Health minister Anne Milton was forced to defend Tory health policies yesterday after they were labelled the “weak link” in government reform plans during a Conservative Party conference debate.

Independent NHS consultant and former trust chief executive Roy Lilley said there was no evidence to support white paper proposals such as GP led commissioning.

He said: “We’re going to hand over [to GPs] £80bn of tax payers’ money with no evidence base at all.”

However, Ms Milton argued that poor commissioning, carried out by “distant” and “unresponsive” primary care trusts, wasted money.

Rather than being a leap in the dark, GP led commissioning was simply an extension of practice based commissioning, which Labour had supported, she said.

KPMG head of healthcare Mark Britnell said there were “enormous studies” demonstrating that devolving power to clinicians led to effective patient care.

He expected that consortia, rather than the national commissioning board, would hold contracts with GPs and said he hoped they would use this for performance management purposes.

The panel of guests were answering questions, some of which were submitted by Health Hotel members and some posed from the floor.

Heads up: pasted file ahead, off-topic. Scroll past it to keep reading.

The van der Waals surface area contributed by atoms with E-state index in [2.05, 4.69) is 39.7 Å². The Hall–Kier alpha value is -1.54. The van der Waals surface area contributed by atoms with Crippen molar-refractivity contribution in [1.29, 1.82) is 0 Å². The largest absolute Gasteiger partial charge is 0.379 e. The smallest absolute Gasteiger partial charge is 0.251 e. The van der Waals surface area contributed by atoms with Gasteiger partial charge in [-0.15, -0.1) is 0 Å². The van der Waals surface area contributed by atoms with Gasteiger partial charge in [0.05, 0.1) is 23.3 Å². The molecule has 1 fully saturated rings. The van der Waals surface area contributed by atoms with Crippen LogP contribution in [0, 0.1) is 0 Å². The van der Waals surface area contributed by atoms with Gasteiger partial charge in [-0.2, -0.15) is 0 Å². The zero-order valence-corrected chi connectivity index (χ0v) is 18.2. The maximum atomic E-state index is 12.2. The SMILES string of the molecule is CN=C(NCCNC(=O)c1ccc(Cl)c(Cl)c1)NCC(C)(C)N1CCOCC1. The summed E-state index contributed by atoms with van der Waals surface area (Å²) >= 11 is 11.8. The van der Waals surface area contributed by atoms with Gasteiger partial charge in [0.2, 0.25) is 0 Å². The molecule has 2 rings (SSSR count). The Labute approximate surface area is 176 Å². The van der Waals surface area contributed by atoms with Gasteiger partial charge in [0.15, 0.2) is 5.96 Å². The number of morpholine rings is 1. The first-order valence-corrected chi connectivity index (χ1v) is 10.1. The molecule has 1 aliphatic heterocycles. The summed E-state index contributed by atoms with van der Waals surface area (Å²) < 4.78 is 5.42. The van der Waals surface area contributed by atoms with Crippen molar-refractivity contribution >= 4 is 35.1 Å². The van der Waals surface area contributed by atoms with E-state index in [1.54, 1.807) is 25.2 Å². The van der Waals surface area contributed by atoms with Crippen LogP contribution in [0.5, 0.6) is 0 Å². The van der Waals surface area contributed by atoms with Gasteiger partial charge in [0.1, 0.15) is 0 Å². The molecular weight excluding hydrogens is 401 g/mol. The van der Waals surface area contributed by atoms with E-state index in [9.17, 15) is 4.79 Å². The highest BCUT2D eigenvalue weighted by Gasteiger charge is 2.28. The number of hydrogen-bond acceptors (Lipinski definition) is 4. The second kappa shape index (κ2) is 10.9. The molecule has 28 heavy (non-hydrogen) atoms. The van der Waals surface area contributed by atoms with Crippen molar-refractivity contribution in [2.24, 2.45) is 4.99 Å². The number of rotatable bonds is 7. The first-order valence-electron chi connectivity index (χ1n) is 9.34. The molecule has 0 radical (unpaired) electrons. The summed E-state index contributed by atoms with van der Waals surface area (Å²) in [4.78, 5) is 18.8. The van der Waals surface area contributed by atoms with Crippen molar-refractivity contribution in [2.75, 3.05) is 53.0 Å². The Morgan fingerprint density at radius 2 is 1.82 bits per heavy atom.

Responding to a question about NHS management, Mr Britnell said the top 2 per cent of managers in the private sector were “no better or worse” than those in the public sector.

However, private sector management had more “depth” because salaries were higher. Rules around NHS managers’ pay needed to be “liberated”, he said.

However, he added the NHS was “probably over-bureaucratised”.

Mr Lilley also defended managers, highlighting that only 3 per cent of the total NHS budget was spent on managers, of which there were less than 50,000.

He said: “I would rather have a public sector manager who has produced more for less than lots of… private sector managers. Public sector managers are bloody good and [health secretary] Andrew Lansley should stop knocking them.”